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Q&A: Valerie Corral of WAMM Phytotherapies

Valerie Corral started WAMM to address policy issues in the California Cannabis community.

It would not be an exaggeration to say that the story of medical marijuana could not be written without mention of Santa Cruz’s WAMM Phytotherapies. In its first incarnation, the Wo/Men’s Alliance for Medical Marijuana (WAMM) was a pioneering nonprofit established in 1992 by Valerie Corral and her then-husband, Michael. From risking her freedom by taking on the DEA (in 2002, 150 WAMM plants were destroyed in a raid – an action the Corrals later successfully fought in court) to co-authoring California’s groundbreaking Prop 215, Corral knows the frontlines of the battle for Cannabis policy reform as well as anyone. Though she has already received the Emerald Cup’s Lifetime Achievement Award, her work nonetheless continues – most recently with the launch of the new WAMM Phytotherapies. Speaking by phone with California Leaf, Corral shared details on her new operation, reflected on the organization’s storied past, and shared where she hopes to take it next.

What’s the difference between WAMM and WAMM Phytotherapies?

WAMM was started back in 1992, but recently we’ve reemerged as WAMM Phytotherapies. Our roots are in compassion, which has always been the case, but it’s a new business. We hope to embody the consciousness of a B Corp through transparency and by bringing awareness and focus to the health of the organization, as well as the people we serve and the planet we live on and share. While we’re not exactly a B Corp, we are a benefit corporation and we hope to become a B Corp. First, you have to be certified – but we’ll get there. Initially, WAMM was a nonprofit. We were recognized by the state the day after Proposition 215 passed in 1996, but then the Feds forbade that from happening, and they wouldn’t really let the state do it either. We were appreciated by many, but you have to change. You can’t stay static because the world is not static. What was revolutionary 30 years ago is now pretty mundane and mainstream.

Even still, the origins of WAMM is pretty revolutionary stuff.

What really moved everything forward was people power. That was the grassroots movement that Dennis Peron was largely at the forefront of, and that was really WAMM’s story as well. A lot of gay men were at the core of our group and it was a revolutionary group, but WAMM has changed because you can’t really be revolutionary anymore because it’s not revolutionary to be positive about Cannabis now. Cannabis is mainstream. Unfortunately, as a result, the teachers – the guides of plant medicines – are being marginalized as science moves in to define these practices, compounds and profiles with a rigid specificity. I believe science should not be so dismissive of the deeper knowledge that plants can infer by their very nature. Not everybody will understand it, which is why I think we need guides – both scientific and shamanic teachers.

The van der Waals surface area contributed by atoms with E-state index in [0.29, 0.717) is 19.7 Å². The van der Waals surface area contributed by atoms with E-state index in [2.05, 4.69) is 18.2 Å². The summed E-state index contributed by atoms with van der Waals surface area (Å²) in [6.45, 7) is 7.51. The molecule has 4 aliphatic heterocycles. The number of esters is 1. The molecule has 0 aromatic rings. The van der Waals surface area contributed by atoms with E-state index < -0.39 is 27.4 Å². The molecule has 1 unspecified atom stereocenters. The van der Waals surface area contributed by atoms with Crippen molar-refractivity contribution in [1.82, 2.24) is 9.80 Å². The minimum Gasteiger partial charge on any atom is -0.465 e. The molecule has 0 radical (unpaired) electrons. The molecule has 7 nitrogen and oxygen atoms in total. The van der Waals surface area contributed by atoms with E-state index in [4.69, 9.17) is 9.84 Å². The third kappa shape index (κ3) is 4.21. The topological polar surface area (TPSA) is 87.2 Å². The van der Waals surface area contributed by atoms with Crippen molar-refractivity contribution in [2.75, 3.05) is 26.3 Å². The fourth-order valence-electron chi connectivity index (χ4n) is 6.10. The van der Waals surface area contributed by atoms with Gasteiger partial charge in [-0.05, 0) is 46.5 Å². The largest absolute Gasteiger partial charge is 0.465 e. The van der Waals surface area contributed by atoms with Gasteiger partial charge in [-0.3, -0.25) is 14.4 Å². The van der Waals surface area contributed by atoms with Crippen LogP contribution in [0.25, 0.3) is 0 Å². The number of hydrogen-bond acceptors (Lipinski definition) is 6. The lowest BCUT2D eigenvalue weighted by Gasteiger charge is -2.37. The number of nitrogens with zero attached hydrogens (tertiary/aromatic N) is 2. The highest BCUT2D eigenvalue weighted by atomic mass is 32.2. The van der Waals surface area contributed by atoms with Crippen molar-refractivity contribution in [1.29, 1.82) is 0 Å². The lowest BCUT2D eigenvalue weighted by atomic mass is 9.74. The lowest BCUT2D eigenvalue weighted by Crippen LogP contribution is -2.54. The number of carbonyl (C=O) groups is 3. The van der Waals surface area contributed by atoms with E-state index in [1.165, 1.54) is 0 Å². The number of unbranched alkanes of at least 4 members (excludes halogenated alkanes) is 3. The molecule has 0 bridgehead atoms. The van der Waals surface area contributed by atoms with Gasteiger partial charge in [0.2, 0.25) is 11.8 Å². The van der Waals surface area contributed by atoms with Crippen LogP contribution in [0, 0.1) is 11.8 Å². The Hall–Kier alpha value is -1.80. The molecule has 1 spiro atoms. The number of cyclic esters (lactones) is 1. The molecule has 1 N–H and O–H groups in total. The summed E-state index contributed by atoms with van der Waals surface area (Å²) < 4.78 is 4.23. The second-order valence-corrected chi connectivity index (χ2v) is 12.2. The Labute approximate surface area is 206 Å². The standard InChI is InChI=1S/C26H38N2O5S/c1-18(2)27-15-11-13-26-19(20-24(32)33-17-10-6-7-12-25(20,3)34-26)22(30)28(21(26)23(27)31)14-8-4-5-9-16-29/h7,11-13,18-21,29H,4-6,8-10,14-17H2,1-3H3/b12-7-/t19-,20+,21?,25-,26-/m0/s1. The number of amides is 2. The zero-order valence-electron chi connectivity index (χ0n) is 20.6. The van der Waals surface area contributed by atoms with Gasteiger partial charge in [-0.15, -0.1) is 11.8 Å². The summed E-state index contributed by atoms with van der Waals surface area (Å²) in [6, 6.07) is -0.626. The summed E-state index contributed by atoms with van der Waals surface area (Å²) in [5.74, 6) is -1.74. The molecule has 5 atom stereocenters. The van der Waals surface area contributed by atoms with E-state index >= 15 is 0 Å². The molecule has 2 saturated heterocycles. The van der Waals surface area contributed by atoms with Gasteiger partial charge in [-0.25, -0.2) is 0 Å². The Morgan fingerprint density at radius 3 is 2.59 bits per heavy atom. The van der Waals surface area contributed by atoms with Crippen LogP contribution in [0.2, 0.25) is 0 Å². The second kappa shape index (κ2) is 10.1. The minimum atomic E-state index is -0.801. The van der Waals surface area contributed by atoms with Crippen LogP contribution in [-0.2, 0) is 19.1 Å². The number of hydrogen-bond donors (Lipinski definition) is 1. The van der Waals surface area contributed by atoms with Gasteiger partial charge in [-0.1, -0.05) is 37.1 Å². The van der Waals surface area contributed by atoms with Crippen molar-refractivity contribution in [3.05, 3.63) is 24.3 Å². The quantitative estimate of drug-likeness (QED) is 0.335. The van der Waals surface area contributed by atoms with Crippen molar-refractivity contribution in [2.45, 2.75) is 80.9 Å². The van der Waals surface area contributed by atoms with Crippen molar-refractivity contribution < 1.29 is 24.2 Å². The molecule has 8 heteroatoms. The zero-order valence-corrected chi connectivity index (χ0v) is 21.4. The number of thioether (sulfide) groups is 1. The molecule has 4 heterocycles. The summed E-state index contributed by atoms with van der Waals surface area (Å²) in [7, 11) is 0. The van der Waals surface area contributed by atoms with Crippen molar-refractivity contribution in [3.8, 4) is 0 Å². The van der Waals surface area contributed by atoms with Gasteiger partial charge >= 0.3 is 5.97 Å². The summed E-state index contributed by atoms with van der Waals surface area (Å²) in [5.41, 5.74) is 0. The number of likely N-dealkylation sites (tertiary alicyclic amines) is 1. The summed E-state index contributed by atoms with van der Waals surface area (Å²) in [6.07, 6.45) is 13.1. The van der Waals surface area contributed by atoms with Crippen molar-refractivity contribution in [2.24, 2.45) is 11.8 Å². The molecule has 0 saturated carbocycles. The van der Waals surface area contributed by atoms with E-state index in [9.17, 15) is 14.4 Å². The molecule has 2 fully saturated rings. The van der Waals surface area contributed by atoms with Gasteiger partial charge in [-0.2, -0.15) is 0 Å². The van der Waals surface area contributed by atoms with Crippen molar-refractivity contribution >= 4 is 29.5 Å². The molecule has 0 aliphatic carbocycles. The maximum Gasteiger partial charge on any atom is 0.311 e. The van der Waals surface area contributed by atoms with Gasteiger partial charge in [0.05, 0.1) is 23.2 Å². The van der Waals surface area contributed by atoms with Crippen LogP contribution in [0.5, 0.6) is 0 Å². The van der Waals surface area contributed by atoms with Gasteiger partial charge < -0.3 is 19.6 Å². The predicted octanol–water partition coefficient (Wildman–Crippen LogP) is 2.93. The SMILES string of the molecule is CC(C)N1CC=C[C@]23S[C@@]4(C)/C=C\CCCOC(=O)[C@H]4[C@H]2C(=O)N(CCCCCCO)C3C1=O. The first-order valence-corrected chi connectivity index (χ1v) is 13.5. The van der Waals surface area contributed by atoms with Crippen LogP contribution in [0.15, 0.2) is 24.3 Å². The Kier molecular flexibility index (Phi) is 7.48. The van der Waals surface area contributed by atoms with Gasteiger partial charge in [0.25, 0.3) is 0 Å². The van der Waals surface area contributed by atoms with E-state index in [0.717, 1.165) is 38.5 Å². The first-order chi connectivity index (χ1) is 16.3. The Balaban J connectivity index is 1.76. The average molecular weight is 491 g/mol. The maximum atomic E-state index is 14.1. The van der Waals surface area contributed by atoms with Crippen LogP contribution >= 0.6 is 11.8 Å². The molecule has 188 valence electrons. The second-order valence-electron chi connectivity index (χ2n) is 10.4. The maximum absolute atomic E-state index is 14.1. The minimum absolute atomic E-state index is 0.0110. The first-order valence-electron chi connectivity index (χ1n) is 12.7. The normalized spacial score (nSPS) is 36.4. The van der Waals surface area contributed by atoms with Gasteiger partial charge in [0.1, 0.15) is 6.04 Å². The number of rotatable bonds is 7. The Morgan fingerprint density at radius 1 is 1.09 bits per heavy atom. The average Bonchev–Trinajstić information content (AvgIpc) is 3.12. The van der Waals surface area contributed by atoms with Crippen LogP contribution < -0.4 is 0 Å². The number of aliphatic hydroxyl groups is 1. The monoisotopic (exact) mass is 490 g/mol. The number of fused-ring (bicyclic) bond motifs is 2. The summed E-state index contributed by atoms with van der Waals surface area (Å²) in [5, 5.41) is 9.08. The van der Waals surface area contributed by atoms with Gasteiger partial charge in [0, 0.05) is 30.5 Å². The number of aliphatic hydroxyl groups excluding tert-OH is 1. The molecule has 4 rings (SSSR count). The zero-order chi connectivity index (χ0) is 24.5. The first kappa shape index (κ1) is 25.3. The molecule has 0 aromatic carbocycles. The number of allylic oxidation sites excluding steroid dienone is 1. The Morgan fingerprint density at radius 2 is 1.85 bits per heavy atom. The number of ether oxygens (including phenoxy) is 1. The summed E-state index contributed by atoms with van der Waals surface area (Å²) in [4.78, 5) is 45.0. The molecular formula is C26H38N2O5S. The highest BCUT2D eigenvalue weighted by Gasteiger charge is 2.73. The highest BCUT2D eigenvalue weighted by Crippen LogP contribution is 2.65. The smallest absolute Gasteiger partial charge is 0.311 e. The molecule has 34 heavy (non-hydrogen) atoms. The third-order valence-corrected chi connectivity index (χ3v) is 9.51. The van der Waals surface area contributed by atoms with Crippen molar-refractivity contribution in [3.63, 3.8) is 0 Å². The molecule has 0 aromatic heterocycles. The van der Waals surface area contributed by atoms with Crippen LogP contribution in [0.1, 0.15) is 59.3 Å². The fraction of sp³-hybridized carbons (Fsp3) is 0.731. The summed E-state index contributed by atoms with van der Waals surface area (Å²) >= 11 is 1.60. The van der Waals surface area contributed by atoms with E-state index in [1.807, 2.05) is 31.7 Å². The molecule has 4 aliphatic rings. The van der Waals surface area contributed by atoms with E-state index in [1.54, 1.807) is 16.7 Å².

In August, WAMM Phytotherapies lost a facility in the CZ Lightning Complex fire. Have you been able to recover from that?

It did not go well for one of the crops that we had. We didn’t think it would be problematic but, indeed, it was with the ash and not being able to access plants to water them. That was problematic for some of the outdoor landrace strains, but there’s always next year. We’ll just have to hope that the rain brings some relief.

What do you have going right now?

We’re putting products out for people to buy at other dispensaries and we’re starting our own as well. We’re keeping it small because I don’t want to waste funds, especially during COVID, that could go toward direct services for patients. We’re going to do a delivery service that will begin in the next few months, but until then, look for our products from WAMM Phytotherapies. They’re beautiful and outdoor grown. We also have some other products like our Salvation [topical] and our Milagro oil. Another focus is opening a community center, which will be on the corner of Oceanview and Soquel Avenue.

Is Santa Cruz an important part of the WAMM story?

Absolutely! The city and the county have just been amazing, at least for WAMM – and that’s because we’ve spent nearly 30 years building that trust. That trust has now transferred over into our new inception, though we’ve had to redefine ourselves because it’s a completely different entity.

Photos by @rosatiphotos

About Zack Ruskin

This article was originally published in the May 2021 issue of California Leaf.

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